• It is bizarre for the Liberals to claim the CPC hid something by failing to account for a Liberal promise.

    Yes, the Liberals did promise promise additional funds over and above the $5.5B waittime guarantee. (e.g. a $75 million travel fund).

    But no, the CPC did not promise any of the additional funds promised Jan. 3rd by the Liberals.

    The following cpc statement is easy to check:

    "Mr. Harper has said on numerous occasions that the Patient Health Care Guarantee will be paid for from existing budgetary resources".

    The Jan. 3rd CP article is an example:

    "Conservative Leader Stephen Harper has also said his government would pay for out-of-province travel costs through the $5.5-billion wait-times guarantee fund"

    (cross posted to Coyne)

    By Anonymous Anonymous, at 11:17 p.m.  

  • Wait a second. Harper himself stated that there is no line item for the fiscal imbalance.

    Toronto Sun Jan. 14th

    "I'm not saying $23 billion is for the fiscal imbalance. We're not negotiating the fiscal imbalance in the middle of this campaign," he said.

    By Anonymous Anonymous, at 11:39 p.m.  

  • yyc said...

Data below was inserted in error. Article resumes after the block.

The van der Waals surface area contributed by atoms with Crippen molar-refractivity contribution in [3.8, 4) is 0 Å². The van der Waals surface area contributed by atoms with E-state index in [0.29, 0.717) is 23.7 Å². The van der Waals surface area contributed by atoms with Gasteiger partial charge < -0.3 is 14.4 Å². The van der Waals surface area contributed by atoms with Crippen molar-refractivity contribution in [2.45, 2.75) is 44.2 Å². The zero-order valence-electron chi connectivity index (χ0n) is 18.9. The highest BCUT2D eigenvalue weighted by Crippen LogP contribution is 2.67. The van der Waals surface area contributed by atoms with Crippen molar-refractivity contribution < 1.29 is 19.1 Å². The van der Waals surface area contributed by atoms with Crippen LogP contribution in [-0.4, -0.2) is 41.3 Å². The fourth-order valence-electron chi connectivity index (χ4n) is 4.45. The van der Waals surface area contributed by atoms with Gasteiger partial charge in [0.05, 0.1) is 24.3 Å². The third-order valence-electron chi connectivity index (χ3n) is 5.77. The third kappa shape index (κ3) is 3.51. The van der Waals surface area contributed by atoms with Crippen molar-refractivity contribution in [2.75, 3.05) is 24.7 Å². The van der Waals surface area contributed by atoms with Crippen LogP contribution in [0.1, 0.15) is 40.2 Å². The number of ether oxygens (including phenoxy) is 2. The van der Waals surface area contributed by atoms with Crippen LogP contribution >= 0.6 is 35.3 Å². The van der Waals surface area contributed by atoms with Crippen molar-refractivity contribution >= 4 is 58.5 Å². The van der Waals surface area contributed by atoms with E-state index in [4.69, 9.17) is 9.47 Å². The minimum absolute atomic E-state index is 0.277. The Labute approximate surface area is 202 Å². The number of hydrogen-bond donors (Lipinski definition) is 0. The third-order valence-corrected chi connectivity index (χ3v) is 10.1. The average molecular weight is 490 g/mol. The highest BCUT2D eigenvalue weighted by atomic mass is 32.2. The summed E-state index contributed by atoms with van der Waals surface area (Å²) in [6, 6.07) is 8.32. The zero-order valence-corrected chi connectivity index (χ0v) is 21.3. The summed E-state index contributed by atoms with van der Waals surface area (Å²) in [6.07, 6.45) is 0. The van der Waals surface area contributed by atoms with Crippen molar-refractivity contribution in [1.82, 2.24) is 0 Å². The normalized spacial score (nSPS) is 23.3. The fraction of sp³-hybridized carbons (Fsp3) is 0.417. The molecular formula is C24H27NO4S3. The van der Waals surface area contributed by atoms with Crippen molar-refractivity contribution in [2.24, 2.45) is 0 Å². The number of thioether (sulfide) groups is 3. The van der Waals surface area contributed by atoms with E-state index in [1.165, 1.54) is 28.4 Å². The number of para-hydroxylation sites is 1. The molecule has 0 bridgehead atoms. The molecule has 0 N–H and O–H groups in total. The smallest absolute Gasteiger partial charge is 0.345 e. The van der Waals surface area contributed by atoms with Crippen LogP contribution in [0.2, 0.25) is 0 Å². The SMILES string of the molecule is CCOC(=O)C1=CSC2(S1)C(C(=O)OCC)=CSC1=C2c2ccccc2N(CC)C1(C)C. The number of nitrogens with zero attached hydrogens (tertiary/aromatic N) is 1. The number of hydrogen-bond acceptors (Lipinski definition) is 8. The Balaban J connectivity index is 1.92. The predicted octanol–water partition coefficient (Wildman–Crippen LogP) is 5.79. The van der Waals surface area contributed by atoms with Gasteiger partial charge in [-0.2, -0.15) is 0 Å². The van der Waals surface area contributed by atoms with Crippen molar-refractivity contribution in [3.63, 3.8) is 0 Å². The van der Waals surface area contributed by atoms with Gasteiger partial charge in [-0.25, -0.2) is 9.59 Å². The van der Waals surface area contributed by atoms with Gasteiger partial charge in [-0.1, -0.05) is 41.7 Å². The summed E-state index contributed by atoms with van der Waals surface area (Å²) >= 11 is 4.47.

Wait a second. Harper himself stated that there is no line item for the fiscal imbalance.

    Exactly, yyc. How can there be a shortfall in the CPC numbers for an item that hasn't been included?

    And cerberus.... Where and when did Harper announce along the campaign trail that he would "solve" the fiscal imbalance in his first budget? I've heard him say he recognizes there is a fiscal imbalance. I've heard him say he'll negotiate with the Provinces to deal with the fiscal imbalance, but I've NEVER heard him put a number to it or suggest he would simply solve it by cutting a cheque for what the "Johnny-Come-Lately" Liberals have decided the fiscal imbalance actually is. So tell me again.... how are the numbers off?

    And by the by, if $23 Billion is now the number that the Liberals are floating around as the "fiscal imbalance" shortfall in the CPC Blue Book, have they got a line in their red book for that $23 Billion, or will they decide after the election, if by some miracle they win the election, that they were wrong about the existence of a fiscal imbalance afterall?